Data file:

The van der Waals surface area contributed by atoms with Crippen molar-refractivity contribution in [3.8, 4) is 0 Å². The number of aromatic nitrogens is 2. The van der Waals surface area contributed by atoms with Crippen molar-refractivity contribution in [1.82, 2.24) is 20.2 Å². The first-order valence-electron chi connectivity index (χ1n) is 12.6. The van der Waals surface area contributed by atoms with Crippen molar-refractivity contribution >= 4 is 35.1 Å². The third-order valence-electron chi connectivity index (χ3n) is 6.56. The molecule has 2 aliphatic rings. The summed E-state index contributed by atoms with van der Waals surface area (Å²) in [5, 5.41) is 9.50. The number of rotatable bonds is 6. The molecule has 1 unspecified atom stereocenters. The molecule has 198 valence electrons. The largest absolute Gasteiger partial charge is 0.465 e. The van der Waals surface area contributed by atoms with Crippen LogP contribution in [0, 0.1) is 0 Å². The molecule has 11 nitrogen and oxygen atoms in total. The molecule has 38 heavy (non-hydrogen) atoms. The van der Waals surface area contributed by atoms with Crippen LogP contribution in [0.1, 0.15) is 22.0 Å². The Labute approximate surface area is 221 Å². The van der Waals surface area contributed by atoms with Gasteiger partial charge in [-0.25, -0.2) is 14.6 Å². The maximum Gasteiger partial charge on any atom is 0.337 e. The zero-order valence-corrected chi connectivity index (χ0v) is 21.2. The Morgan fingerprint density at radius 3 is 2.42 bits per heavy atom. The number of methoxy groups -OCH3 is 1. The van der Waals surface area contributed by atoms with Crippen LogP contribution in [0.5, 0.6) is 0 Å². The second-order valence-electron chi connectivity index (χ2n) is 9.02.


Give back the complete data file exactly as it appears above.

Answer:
The van der Waals surface area contributed by atoms with Crippen molar-refractivity contribution in [3.8, 4) is 0 Å². The number of aromatic nitrogens is 2. The van der Waals surface area contributed by atoms with Crippen molar-refractivity contribution in [1.82, 2.24) is 20.2 Å². The first-order valence-electron chi connectivity index (χ1n) is 12.6. The van der Waals surface area contributed by atoms with Crippen molar-refractivity contribution >= 4 is 35.1 Å². The third-order valence-electron chi connectivity index (χ3n) is 6.56. The molecule has 2 aliphatic rings. The summed E-state index contributed by atoms with van der Waals surface area (Å²) in [5, 5.41) is 9.50. The number of rotatable bonds is 6. The molecule has 1 unspecified atom stereocenters. The molecule has 198 valence electrons. The largest absolute Gasteiger partial charge is 0.465 e. The van der Waals surface area contributed by atoms with Crippen LogP contribution in [0, 0.1) is 0 Å². The molecule has 11 nitrogen and oxygen atoms in total. The molecule has 38 heavy (non-hydrogen) atoms. The van der Waals surface area contributed by atoms with Crippen LogP contribution in [0.1, 0.15) is 22.0 Å². The Labute approximate surface area is 221 Å². The van der Waals surface area contributed by atoms with Gasteiger partial charge in [-0.25, -0.2) is 14.6 Å². The maximum Gasteiger partial charge on any atom is 0.337 e. The zero-order valence-corrected chi connectivity index (χ0v) is 21.2. The Morgan fingerprint density at radius 3 is 2.42 bits per heavy atom. The number of methoxy groups -OCH3 is 1. The van der Waals surface area contributed by atoms with Crippen LogP contribution in [0.5, 0.6) is 0 Å². The second-order valence-electron chi connectivity index (χ2n) is 9.02.